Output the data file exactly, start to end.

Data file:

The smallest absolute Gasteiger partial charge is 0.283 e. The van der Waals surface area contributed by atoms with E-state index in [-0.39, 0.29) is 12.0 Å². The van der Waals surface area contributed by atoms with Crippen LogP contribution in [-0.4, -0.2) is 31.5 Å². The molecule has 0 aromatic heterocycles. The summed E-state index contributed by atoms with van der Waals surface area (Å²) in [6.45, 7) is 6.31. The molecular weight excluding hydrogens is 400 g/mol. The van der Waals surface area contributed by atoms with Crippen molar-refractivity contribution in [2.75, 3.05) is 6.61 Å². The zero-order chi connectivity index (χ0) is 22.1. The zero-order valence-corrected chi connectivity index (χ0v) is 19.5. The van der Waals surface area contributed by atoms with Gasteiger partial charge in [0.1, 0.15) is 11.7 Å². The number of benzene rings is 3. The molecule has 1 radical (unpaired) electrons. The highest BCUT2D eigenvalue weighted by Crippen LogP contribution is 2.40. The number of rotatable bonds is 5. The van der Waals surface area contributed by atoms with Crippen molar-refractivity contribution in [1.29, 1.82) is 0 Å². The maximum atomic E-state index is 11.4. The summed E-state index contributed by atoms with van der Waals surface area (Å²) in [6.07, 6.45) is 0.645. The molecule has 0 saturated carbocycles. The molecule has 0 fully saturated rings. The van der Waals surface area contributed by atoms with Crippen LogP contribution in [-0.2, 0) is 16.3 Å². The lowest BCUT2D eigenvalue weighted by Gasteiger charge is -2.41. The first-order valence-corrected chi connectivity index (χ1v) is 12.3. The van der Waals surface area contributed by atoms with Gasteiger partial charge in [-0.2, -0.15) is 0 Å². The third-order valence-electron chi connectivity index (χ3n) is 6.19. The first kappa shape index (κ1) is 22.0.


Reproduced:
The smallest absolute Gasteiger partial charge is 0.283 e. The van der Waals surface area contributed by atoms with E-state index in [-0.39, 0.29) is 12.0 Å². The van der Waals surface area contributed by atoms with Crippen LogP contribution in [-0.4, -0.2) is 31.5 Å². The molecule has 0 aromatic heterocycles. The summed E-state index contributed by atoms with van der Waals surface area (Å²) in [6.45, 7) is 6.31. The molecular weight excluding hydrogens is 400 g/mol. The van der Waals surface area contributed by atoms with Crippen molar-refractivity contribution in [2.75, 3.05) is 6.61 Å². The zero-order chi connectivity index (χ0) is 22.1. The zero-order valence-corrected chi connectivity index (χ0v) is 19.5. The van der Waals surface area contributed by atoms with Gasteiger partial charge in [0.1, 0.15) is 11.7 Å². The number of benzene rings is 3. The molecule has 1 radical (unpaired) electrons. The highest BCUT2D eigenvalue weighted by Crippen LogP contribution is 2.40. The number of rotatable bonds is 5. The van der Waals surface area contributed by atoms with Crippen molar-refractivity contribution in [1.29, 1.82) is 0 Å². The maximum atomic E-state index is 11.4. The summed E-state index contributed by atoms with van der Waals surface area (Å²) in [6.07, 6.45) is 0.645. The molecule has 0 saturated carbocycles. The molecule has 0 fully saturated rings. The van der Waals surface area contributed by atoms with Crippen LogP contribution in [-0.2, 0) is 16.3 Å². The lowest BCUT2D eigenvalue weighted by Gasteiger charge is -2.41. The first-order valence-corrected chi connectivity index (χ1v) is 12.3. The van der Waals surface area contributed by atoms with Gasteiger partial charge in [-0.2, -0.15) is 0 Å². The third-order valence-electron chi connectivity index (χ3n) is 6.19. The first kappa shape index (κ1) is 22.0.